Healthcare innovation can be as simple as changing a form to check out a patient five minutes faster or as complex as an immunotherapy that targets specific types of cancer cells. Any developments, simple or complex, that lead to improvements in health outcomes and patient experiences are healthcare innovations.
Right now, the healthcare sector is facing many large challenges, such as stringent regulations, privacy concerns and steeply rising costs. Many leaders and healthcare professionals are turning to new technologies and informatics to develop smarter types of healthcare delivery.
These innovations are important because as networks of people and technology become more interconnected, healthcare organizations are going to need better tools for solving health challenges at larger scales. The COVID-19 pandemic in particular has demonstrated there is a strong need for better data systems and information exchange (link resides outside of ibm.com) between healthcare systems, governments and other organizations. The quick shift to telehealth services during the pandemic also showed that even an industry as stringently regulated as healthcare can innovate rapidly.
Above all, the most important reason for healthcare innovation is to help people. Whether it's through new treatments, new technology or new processes, healthcare innovations will give clinicians and healthcare organizations the tools they need to focus more on the needs of their patients and to help people improve their lives.
Currently, many healthcare systems are organized around delivering services without necessarily considering health outcomes. There are three ways innovation can help turn those systems into what experts call a learning health system (link resides outside of ibm.com) that continuously improves care.
Modern healthcare technology and the switch to digital records has completely changed how medicine is practiced. Now that conversion to digital records is largely complete, new innovations will focus on making those records more connected so health systems can use big data and insights to improve patient care.
New healthcare business models, such as value-based care, compensate care teams for patient outcomes rather than services. As a result, healthcare organizations have to both refine their own processes and improve how they collaborate with other organizations in a wider healthcare ecosystem to deliver the best care.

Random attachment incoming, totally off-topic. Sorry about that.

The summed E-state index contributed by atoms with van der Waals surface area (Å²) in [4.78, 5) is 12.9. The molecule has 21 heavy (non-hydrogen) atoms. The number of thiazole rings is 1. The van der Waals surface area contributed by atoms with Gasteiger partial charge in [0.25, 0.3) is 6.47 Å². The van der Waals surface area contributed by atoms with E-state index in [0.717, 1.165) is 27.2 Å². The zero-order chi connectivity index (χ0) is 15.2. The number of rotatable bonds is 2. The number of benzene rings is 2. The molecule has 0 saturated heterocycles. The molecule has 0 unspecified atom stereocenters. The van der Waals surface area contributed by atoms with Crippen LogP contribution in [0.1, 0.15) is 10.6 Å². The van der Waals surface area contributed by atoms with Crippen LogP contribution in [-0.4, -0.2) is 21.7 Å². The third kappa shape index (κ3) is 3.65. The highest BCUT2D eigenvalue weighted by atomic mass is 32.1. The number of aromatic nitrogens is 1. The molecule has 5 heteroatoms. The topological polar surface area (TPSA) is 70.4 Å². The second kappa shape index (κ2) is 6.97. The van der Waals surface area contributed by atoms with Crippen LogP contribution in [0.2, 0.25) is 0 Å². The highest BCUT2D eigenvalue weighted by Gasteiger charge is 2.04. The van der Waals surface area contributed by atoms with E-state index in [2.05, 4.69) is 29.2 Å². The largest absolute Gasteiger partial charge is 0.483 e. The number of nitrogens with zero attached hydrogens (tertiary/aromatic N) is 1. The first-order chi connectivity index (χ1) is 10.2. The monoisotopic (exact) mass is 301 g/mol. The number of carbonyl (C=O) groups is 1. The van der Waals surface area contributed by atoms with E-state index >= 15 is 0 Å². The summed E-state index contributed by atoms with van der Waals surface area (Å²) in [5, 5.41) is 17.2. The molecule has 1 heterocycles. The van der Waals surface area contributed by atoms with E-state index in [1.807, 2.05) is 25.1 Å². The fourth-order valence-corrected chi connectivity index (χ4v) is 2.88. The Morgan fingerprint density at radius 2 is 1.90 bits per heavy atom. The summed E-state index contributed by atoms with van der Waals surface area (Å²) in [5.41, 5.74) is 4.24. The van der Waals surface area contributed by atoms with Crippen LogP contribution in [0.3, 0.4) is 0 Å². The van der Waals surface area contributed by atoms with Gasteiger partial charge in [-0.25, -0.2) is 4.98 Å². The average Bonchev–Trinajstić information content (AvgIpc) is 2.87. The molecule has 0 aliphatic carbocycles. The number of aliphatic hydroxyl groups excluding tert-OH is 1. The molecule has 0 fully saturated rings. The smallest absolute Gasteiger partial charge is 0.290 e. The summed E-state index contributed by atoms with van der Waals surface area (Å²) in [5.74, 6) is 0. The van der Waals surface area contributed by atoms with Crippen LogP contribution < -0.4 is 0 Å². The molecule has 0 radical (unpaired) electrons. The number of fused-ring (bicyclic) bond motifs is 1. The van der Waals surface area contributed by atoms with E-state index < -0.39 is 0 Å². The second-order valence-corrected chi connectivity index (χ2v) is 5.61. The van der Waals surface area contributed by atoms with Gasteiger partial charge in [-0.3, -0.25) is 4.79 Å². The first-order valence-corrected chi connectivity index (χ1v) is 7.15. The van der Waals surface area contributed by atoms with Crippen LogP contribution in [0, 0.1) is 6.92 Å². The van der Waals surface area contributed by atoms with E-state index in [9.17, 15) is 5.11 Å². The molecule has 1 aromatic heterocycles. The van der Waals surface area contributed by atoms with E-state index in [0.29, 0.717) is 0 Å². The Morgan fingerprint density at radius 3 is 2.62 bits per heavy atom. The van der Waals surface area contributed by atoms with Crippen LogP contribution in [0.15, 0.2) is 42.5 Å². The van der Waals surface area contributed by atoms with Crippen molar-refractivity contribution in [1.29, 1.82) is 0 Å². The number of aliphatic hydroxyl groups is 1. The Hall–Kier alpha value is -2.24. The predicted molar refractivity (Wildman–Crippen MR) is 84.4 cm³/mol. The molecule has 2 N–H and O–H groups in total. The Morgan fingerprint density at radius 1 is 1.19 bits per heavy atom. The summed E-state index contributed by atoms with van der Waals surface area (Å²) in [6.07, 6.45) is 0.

To adjust to value-based care (link resides outside of ibm.com) , healthcare organizations must seek to improve care and lower costs. That means streamlining both clinical and business processes. For example, making financial approvals efficient so there are fewer delays or ensuring clinicians have timely access to a patient's most recent records so they can make better decisions.
In healthcare, the evolution of how and when professionals use technology has had three stages – digitization, disruption and transformation. Digitization involved setting up digital capabilities that support routine healthcare processes or services. CT scans and MRIs are examples of how digitization has changed healthcare services, and digital tools like automated billing have changed administrative processes. Ultimately, digitization has made it easier for data to be stored, accessed and shared.
Disruption involves newer technologies, such as artificial intelligence, mobile technology, analytics and cloud, which are changing the ways in which people, organizations and governments interact. These disruptive innovations are providing an unprecedented level of connection between people and leading the world to become more consumer-centric. As healthcare evolves, more health system integration will bring together digital functions or processes across enterprises that used to be separate. Advancements in electronic health records (EHRs) and other technologies are also helping to achieve medical interoperability among payers, providers and other healthcare organizations.
Digital transformation in healthcare is ongoing and will involve a fundamental reimagining of the way payers, healthcare providers and others operate and engage with patients, consumers and stakeholders. Once a series of segmented activities, technology is transforming healthcare into an integrated ecosystem in which healthcare professionals can effectively address their challenges on a larger scale while maintaining a patient-centered focus and delivering value-based care.
Because of strict regulations and a desire to avoid causing unintended harm, new innovations in healthcare are often rigorously tested and adopted gradually. This methodical approach to change is completely understandable, yet can also be very time-consuming.
Part of what makes this approach so lengthy is it can be hard to access the data researchers and innovators need to conduct thorough tests. As technology improves and healthcare data becomes more integrated and accessible in real-time, the pace of innovation will almost certainly increase. Research will be easier to achieve and more efficient, which will help healthcare organizations test new innovations more rapidly and build up the evidence they need to incorporate them into patient care.
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